How long can TDS keep a deposit for during a stalemate?

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    How long can TDS keep a deposit for during a stalemate?

    I had a dispute last year with my two tenants over the return of their deposit where they wanted a higher rent abatement than I offered them for some major bathroom works that was done while they were there. They therefore failed to pay some rent in their last month.

    When they moved out, I retained some of their deposit to cover this rent and they raised disputes with DPS where the deposit was registered. I had to send cheques to DPS for the respective amounts. I dealt with one using the ADR service (which I was successful on), and the other I opted out of the ADR service (so it would have to be dealt with in court).

    However, the tenant for the outstanding deposit is a barrister and I imagine I would have a long and tedious battle through the courts over this deposit, which I don't have the time or inclination for now. Likewise, she doesn't appear to be taking any action either, perhaps because she knows the other tenant lost. So, it's now a stalemate. Neither of us have the benefit of the money because it is now with DPS, and DPS won't release it without a court order.

    How long realistically can DPS keep the money? Surely it can't be forever, because the money is effectively in limbo and would have to go somewhere eventually once both I and the tenant are dead and/or DPS is wound up. Where would the money go then? Also, many records are destroyed after 6 years with most companies.

    There must be a time limit on holding this money if neither party makes a claim. Then surely, after this time limit, it must be released to whomever asks for it first, me or the tenant. Or perhaps by way of a simple court order at that point. What I'd like to know is, is there a legal precedent where I can consider that the tenant has abandoned the money after a certain period of time and I can then ask for DPS to return the money to me?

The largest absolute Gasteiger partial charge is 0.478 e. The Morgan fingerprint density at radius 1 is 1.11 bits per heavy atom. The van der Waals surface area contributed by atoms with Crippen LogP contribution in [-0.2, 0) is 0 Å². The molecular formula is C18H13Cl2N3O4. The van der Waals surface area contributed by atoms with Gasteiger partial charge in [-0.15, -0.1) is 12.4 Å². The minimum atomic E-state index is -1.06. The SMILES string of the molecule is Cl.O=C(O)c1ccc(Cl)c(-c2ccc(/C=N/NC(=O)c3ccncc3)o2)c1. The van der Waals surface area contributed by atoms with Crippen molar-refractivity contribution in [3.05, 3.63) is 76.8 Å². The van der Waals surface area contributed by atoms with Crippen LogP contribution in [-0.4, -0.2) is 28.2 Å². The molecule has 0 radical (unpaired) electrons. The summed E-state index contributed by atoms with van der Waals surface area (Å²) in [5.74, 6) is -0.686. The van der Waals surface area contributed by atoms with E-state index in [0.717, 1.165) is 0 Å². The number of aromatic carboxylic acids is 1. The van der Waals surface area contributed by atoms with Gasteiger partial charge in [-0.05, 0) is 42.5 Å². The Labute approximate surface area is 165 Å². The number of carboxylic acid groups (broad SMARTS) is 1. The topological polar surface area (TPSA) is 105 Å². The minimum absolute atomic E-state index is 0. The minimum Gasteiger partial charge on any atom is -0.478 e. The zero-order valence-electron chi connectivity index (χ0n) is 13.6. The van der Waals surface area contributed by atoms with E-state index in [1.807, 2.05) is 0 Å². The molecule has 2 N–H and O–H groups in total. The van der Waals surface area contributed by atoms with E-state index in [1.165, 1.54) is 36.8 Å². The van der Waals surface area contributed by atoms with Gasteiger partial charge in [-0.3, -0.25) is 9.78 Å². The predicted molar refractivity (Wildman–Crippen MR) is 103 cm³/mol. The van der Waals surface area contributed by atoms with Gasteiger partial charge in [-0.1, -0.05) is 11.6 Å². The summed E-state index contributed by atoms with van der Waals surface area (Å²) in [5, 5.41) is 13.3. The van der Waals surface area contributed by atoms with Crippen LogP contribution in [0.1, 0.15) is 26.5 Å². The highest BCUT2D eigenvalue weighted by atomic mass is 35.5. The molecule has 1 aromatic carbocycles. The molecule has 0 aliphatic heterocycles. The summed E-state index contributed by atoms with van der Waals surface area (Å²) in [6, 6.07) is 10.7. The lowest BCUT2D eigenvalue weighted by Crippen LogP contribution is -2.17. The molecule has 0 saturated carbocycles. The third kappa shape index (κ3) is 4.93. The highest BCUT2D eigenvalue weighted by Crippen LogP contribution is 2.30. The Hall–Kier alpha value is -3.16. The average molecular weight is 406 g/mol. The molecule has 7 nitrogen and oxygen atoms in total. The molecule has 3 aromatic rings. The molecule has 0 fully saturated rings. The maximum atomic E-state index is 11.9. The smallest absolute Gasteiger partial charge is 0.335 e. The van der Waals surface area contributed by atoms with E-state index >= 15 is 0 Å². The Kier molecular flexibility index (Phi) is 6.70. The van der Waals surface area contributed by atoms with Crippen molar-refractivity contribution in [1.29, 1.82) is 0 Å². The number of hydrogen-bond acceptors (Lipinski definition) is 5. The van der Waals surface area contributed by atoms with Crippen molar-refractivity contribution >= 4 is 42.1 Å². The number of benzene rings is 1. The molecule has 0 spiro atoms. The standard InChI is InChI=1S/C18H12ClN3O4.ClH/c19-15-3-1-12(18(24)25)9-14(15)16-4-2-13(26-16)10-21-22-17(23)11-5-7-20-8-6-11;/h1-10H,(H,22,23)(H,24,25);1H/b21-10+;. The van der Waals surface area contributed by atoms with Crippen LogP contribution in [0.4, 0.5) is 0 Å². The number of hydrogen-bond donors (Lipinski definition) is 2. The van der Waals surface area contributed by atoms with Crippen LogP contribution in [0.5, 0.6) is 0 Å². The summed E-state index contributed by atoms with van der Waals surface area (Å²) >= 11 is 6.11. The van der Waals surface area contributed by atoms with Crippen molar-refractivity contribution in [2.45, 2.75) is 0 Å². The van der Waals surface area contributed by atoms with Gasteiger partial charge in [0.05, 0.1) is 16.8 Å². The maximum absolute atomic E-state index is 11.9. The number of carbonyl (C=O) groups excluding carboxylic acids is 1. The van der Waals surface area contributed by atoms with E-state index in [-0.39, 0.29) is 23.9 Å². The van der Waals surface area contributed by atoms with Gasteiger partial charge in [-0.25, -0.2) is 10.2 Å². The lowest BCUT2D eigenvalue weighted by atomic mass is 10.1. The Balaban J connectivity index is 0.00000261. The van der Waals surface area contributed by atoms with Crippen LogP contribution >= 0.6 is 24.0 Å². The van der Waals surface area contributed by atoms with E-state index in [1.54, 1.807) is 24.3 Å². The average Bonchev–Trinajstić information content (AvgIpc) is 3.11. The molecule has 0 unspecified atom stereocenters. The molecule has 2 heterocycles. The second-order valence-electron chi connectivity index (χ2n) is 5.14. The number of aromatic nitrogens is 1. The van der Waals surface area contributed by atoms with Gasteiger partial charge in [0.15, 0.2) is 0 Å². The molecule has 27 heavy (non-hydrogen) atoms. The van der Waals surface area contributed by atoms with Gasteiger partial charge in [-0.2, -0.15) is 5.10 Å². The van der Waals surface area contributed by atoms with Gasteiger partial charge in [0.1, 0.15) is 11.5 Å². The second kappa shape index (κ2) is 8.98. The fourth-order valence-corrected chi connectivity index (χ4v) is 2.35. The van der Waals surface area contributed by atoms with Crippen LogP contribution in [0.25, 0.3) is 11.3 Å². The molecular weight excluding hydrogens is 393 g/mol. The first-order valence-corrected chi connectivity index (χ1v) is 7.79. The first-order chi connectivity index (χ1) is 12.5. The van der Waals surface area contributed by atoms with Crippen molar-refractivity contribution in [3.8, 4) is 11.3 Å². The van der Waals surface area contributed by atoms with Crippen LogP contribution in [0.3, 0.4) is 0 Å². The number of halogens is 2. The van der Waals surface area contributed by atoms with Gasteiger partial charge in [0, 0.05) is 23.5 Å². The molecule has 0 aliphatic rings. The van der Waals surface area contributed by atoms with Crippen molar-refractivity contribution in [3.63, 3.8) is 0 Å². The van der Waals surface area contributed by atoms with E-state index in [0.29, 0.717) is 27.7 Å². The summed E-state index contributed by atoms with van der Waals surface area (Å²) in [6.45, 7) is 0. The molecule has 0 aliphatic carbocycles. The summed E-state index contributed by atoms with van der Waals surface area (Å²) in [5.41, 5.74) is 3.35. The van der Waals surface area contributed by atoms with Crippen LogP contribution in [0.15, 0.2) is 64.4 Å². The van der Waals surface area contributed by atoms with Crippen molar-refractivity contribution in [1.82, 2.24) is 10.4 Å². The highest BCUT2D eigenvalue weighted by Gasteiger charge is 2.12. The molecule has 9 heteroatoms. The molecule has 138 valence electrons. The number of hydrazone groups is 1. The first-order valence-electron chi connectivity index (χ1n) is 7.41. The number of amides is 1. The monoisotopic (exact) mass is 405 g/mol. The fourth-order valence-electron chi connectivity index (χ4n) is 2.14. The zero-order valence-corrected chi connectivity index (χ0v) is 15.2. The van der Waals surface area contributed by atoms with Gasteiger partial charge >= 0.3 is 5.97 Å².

Hypothetically speaking, if I and the tenant did die, when and where would the money go then? Would it go to my estate, the tenant's estate, or become the property of DPS eventually?
    My name is Neo

    #2
    Deposit is Ts money so it would go to her Estate, unless you are using TDS Insured scheme, your Estate would still be liable for deposit. IMO
    Your only option, other than returning deposit, is SCC for a speedy resolution.
    Why did you decline ADR?

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      #3
      I posted the same question on Property118.com which had some more interesting responses.

      As for why I declined ADR, it was because the tenancy agreement for the tenant had been destroyed (outside of my control), and one of the requirements for ADR is that the tenancy agreement must be supplied as evidence. The DPS guide on this states: "If this document is not provided it is likely that the landlord’s claim will fail because the adjudicator will be unable to establish the obligations agreed between."

      By taking this to court, a judge is not restricted by the above posit and will accept the tenancy agreement as evidence from either party, and the tenant would of course produce it in their bundle of evidence. The above DPS statement is more specific and constraining.
      My name is Neo

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